Why AP’s aggressive plan on Travel and Tourism could be a White Paper for other States
I like the way Andhra Pradesh is going about its travel and tourism vision for the next five years though I must admit what first caught my eye was a report in October itself, announcing “Blue Flag” certification to one of its beaches, Rishikonda Beach, among eight overall awarded in India.
Now “Blue Flag” certification to a beach has a lot of things going in its favour in terms of benchmark on world standards and all of it could be read here, but you sit up and take notice when a Andhra Pradesh beach gets the coveted tag and none from Goa does which to our minds is the place where the world comes to strip and sun itself.
Anyway, now I have a report in my hands, a travel and tourism document of the YS Jagan Mohan Reddy government, released on Friday, which outlines what tourism and travel could do to Andhra Pradesh, riding as it does on an India Today survey which rated the state as the most improved one in tourism in India.
The document first lists out Andhra Pradesh’s assets (second longest coastline, rivers, backwaters, hills, forests, not to forget the birthplace of Mahayana Buddhism among other cultural and heritage features) and its importance to state’s finances (7% contributor to the GSDP, employment and investment generator, and the sectors—agriculture transport, handloom, consumer goods etc—which ride on its back) and how its well-being is important for India itself (contributor of 6.8% of GDP and creator of nearly 4 crore jobs—about 8% of India’s entire workforce).
Just about when your mind begins to wander about arguably the most stressed sector during Covid-19 has been none other than travel and tourism, the document scrolls down to a nearly Rs 200-crore aid which the Andhra Pradesh government is providing to everyone associated with it—hoteliers, restaurants, tour operators, travel agents, adventure and water sports operators etc.
The state’s bureaucracy has worked out it has 900 hotels, 2500 standalone restaurants, 350 MICE and function halls and about 160 service providers which are distressed to the extent some 30% workers have lost their jobs. It further held consultation with industry’s stakeholders and listening to their grievances, the chief minister has approved a RESTART package which factors in interest subvention to help them meet their wage liabilities, fixed expenses and other distresses.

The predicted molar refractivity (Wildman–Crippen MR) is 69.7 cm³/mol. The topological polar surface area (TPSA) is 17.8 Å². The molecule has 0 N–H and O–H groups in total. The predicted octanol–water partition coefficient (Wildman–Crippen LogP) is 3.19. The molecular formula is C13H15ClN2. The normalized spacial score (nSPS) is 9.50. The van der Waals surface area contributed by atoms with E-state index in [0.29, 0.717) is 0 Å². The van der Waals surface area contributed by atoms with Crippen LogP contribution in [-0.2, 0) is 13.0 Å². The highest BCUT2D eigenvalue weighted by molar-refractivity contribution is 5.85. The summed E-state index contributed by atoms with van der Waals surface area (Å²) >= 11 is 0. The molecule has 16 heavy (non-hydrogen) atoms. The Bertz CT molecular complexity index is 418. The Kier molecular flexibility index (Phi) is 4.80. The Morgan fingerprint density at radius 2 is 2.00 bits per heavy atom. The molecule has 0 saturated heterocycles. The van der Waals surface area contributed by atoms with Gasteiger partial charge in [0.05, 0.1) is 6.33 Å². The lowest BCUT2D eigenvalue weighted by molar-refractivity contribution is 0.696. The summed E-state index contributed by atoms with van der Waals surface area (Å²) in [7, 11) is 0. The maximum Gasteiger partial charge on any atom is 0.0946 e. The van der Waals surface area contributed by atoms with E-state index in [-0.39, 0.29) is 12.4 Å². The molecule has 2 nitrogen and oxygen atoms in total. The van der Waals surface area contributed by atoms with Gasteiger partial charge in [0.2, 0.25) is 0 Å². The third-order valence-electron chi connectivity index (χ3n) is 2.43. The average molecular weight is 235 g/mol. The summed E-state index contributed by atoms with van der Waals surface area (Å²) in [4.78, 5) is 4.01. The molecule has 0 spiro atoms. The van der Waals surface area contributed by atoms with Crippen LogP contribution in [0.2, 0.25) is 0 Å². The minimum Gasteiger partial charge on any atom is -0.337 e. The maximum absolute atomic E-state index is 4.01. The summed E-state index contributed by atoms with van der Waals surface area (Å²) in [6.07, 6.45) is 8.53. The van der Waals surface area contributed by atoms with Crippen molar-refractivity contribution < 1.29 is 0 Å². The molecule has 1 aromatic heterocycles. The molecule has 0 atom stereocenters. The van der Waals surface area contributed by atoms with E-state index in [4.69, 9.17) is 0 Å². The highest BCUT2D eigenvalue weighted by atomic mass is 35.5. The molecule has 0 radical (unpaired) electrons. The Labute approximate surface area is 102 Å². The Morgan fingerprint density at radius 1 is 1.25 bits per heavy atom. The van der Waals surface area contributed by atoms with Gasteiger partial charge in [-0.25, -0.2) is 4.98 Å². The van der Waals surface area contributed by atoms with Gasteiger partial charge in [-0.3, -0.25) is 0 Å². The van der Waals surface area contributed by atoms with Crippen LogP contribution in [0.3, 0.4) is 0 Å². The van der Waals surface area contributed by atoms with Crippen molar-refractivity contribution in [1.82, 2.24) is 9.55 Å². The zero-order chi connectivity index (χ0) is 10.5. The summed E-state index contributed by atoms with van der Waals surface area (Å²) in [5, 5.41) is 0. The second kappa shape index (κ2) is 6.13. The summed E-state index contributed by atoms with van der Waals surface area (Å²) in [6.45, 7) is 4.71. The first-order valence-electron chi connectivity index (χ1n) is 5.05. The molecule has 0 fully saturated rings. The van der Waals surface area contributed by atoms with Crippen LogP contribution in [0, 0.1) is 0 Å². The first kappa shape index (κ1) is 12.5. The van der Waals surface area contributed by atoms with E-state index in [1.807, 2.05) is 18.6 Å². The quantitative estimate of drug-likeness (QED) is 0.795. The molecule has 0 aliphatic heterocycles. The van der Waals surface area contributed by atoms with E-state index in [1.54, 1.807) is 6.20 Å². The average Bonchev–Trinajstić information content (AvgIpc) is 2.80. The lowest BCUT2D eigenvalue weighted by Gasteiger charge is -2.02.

Rajat Bhargava, Special Chief Secretary, Revenue and Tourism, through whose good offices I laid my hands on the vision document, says: “This is a head-on approach by our Chief Minister to the unrelenting havoc of Covid-19 pandemic. It’s an aggressive tourism vision meant to help Andhra Pradesh tide over the crisis and realize its fullest potential.”
Coming back to the vision for next five years, Rishikonda beach and nine other beaches would have Rs 90 crores spent on them; some Rs 200 crore have been earmarked for assets of Andhra Pradesh Tourism Development Corporation (APTDC); and Rs 50 crores to allow Simhachalam come up as a major religious destination. In case the name doesn’t strike a bell, it’s a venue of Varaha Narsimha, an avatar of Vishnu, associated with the Hirnayakashyapu-Prahlada saga. Women come for blessings here for a progeny.
These other commitments in the Vision Paper which caught my eye:
- Promotion would be spread around 11 themes of tourism—Rural, Heritage, Buddhist, Eco-tourism, Beach and Water, Religious, Cuisine, Medical etc;
- Incentives are in place for investors, no less the rationalization of land-lease conditions;
- Reimbursement of 100% of net SGST and stamp duty; fixed reimbursement on power costs;
- It only gets better for investments of over Rs 400 crores (Mega Tourism Projects) with State Investment promotion bodies stepping and smoothening out land, incentives and mandated approvals issues speedily; 7-star projects are encouraged
There is a cute little-ending of improving inter-departmental coordination and effective implementation of vision, areas where for the lack of it, many a great schemes have remained on paper only. A written commitment serves a regular reminder to all stakeholders.
The Vision document, in its entirety, could be read here.
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